Ed Saylor is in a league of his own that was once 80 Army Airmen strong.
Now, the retired Air Force lieutenant colonel is one of only four remaining Doolittle Raiders crew members, those responsible for the first American strike against Japan after Pearl Harbor.
Saylor, 93, returned to McChord Field Monday where his then-Army Air Corps career began in 1940 to receive the personal gratitude of U.S. Rep. Dave Reichert, himself an Air Force veteran. Both are local and national heroes, but for very different reasons. One is grateful to be alive; the other is just grateful.
A one-way trip
Saylor joked about why he enlisted in the Army Air Corps in 1939: a newspaper advertisement promoting a monthly salary of more than $70 good wages for a country still in the Great Depression. He realized after enlisting he hadnt read the fine print his pay was only $21 per month.
He worked and studied aircraft maintenance well enough to increase his salary and was promoted to corporal, named crew chief in the 17th Bombardment Group and rapidly became a sergeant. Saylor was soon making more than $70 a month.
Then, Lt. Col. Jimmy Doolittle presented an opportunity for a secret mission. The Airmen didnt know where, how or why they were going, but it was clear they were involved in something new. They sharpened their launch skills at Eglin Air Force Base, Fla. on a field painted like the deck of an aircraft carrier. Launching bombers from a carrier had never been done before.
Saylor said he wasnt aware until he was sailing toward the Japanese coast before the April 18, 1942 attack, that once the stripped down B-25 bombers left the deck of the carrier, they werent expected to return.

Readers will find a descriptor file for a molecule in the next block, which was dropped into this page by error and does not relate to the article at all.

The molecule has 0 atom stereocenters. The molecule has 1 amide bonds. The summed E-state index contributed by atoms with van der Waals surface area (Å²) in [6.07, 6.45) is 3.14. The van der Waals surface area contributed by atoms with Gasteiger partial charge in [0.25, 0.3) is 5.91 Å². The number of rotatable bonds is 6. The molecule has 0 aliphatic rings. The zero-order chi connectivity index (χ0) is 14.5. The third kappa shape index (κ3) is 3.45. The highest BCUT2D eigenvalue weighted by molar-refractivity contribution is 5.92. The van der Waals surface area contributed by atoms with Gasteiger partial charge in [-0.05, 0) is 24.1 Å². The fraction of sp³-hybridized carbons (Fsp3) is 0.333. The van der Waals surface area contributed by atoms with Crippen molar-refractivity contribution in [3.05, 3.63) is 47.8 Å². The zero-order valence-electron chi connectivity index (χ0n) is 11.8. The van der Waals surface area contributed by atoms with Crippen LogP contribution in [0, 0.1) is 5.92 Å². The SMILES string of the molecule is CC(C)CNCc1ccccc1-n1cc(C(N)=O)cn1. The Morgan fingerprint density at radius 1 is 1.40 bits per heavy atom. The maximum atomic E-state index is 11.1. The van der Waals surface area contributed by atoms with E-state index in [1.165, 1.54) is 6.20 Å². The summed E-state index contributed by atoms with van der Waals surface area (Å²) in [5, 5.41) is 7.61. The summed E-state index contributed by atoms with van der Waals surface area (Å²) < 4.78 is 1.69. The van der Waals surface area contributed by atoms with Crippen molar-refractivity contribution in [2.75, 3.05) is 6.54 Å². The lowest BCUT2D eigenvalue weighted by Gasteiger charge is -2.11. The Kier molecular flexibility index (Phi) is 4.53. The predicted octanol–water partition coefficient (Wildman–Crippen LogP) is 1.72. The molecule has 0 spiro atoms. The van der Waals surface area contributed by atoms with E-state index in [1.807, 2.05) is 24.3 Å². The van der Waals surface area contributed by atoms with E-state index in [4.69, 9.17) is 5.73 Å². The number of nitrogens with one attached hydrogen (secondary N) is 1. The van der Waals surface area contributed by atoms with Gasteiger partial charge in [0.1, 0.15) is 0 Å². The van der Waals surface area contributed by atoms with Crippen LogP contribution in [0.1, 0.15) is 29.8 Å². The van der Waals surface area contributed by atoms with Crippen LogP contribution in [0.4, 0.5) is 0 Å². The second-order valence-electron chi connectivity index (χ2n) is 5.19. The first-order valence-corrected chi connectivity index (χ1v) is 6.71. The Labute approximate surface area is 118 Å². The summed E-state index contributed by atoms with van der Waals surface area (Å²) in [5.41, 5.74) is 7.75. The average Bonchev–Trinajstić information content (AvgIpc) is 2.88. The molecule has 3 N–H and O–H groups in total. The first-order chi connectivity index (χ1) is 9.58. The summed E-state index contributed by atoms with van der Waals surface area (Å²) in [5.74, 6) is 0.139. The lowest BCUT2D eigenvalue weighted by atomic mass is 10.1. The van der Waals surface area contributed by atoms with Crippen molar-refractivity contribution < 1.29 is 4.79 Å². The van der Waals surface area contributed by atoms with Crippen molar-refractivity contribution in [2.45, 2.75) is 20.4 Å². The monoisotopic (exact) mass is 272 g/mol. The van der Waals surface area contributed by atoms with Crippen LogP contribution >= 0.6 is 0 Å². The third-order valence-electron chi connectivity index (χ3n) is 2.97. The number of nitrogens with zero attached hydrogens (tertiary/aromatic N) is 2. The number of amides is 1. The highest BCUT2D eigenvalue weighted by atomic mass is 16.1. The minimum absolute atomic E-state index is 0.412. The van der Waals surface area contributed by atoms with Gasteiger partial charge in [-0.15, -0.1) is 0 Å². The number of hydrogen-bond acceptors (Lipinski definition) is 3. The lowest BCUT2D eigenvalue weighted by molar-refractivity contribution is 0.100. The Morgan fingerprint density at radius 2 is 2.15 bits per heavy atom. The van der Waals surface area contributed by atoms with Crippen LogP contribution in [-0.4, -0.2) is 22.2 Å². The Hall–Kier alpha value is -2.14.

With just enough fuel to carry their one-ton bombs to their Japanese targets, the Doolittle Raiders would have to ditch their planes in the ocean or attempt a crash landing and hope for survival.
We didnt fret. We just did what we had to do, Saylor said. We didnt know it was a one-way trip.
The crew of Saylors plane, the TNT, successfully dropped its bombs, but the B-25 began to sputter and run out of fuel. The pilot spotted an island and headed for it, landing the plane in the China Sea. But this presented another problem Saylor couldnt swim.
His crew mates helped him to safety, dragging a half-inflated raft to land, and Chinese fishermen helped them escape the island onto mainland China. Then they walked.
Saylor told the Washington Times that his crew met an orphaned Chinese teenager who spoke basic English. The boys entire family had been killed in the bombing of Shanghai, and he became the crews guide and food scavenger. They spent three weeks dodging Chinese Army fire along the coast and escaping other close calls with enemy troops. He managed to finally get far enough inland to message the U.S. military for an attempted rescue.
When the plane arrived to pick them up, the Chinese boy was told he couldnt go.
The crew said no civilians. I was going to take him home ... take care of him, Saylor said. But I left him standing on the runway. Ill never forget him.
Saylor tried to find the boy after the war was over, but was never able to track him down.
Reicherts gratitude for Saylors service was evident as the congressman listened to his experiences. The men have many connections.
Both served in the Air Force, worked as mechanics, were stationed at McChord Field and now reside in Western Washington. Although 40 years apart, they underwent military training at Chanute Field, Ill.
The two formed a bond in recent months; Reichert never misses an opportunity to thank Saylor for his service.
We need to continue to remember his sacrifice, Reichert said. The Doolittle Raiders knew they werent going to be turning around and going back to the carrier, and the mission sent a signal that we werent going to take (Pearl Harbor) lying down.
The former sheriff of King County, famous for identifying and arresting the Green River Killer in 2001, presented Saylor a flag that flew over the U.S. Capitol, a congressional coin and a certificate of appreciation.
Hes a hero to me, Reichert said.